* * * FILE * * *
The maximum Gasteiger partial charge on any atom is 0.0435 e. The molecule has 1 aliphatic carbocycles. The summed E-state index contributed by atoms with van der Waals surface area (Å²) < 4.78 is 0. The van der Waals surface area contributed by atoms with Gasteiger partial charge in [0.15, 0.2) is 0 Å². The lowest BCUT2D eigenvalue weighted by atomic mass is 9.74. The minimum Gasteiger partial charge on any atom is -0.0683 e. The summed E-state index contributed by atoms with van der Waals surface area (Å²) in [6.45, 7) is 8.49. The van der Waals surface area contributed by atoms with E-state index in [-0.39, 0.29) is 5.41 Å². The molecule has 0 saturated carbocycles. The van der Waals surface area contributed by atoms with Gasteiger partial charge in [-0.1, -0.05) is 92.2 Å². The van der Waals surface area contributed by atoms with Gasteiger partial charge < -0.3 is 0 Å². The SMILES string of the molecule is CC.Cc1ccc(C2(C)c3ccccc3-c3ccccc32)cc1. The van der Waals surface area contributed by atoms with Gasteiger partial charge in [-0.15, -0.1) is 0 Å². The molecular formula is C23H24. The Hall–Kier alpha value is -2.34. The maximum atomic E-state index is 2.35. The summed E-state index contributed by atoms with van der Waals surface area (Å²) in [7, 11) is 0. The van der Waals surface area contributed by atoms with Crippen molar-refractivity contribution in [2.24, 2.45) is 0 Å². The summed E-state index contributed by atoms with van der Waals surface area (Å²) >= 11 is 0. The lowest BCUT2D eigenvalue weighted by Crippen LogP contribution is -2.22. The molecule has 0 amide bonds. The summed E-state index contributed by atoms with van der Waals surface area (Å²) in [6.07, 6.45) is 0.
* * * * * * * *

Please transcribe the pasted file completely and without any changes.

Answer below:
The maximum Gasteiger partial charge on any atom is 0.0435 e. The molecule has 1 aliphatic carbocycles. The summed E-state index contributed by atoms with van der Waals surface area (Å²) < 4.78 is 0. The van der Waals surface area contributed by atoms with Gasteiger partial charge in [0.15, 0.2) is 0 Å². The lowest BCUT2D eigenvalue weighted by atomic mass is 9.74. The minimum Gasteiger partial charge on any atom is -0.0683 e. The summed E-state index contributed by atoms with van der Waals surface area (Å²) in [6.45, 7) is 8.49. The van der Waals surface area contributed by atoms with E-state index in [-0.39, 0.29) is 5.41 Å². The molecule has 0 saturated carbocycles. The van der Waals surface area contributed by atoms with Gasteiger partial charge in [-0.1, -0.05) is 92.2 Å². The van der Waals surface area contributed by atoms with Gasteiger partial charge < -0.3 is 0 Å². The SMILES string of the molecule is CC.Cc1ccc(C2(C)c3ccccc3-c3ccccc32)cc1. The van der Waals surface area contributed by atoms with Gasteiger partial charge in [-0.15, -0.1) is 0 Å². The molecular formula is C23H24. The Hall–Kier alpha value is -2.34. The maximum atomic E-state index is 2.35. The summed E-state index contributed by atoms with van der Waals surface area (Å²) in [7, 11) is 0. The van der Waals surface area contributed by atoms with Crippen molar-refractivity contribution in [2.24, 2.45) is 0 Å². The summed E-state index contributed by atoms with van der Waals surface area (Å²) >= 11 is 0. The lowest BCUT2D eigenvalue weighted by Crippen LogP contribution is -2.22. The molecule has 0 amide bonds. The summed E-state index contributed by atoms with van der Waals surface area (Å²) in [6.07, 6.45) is 0.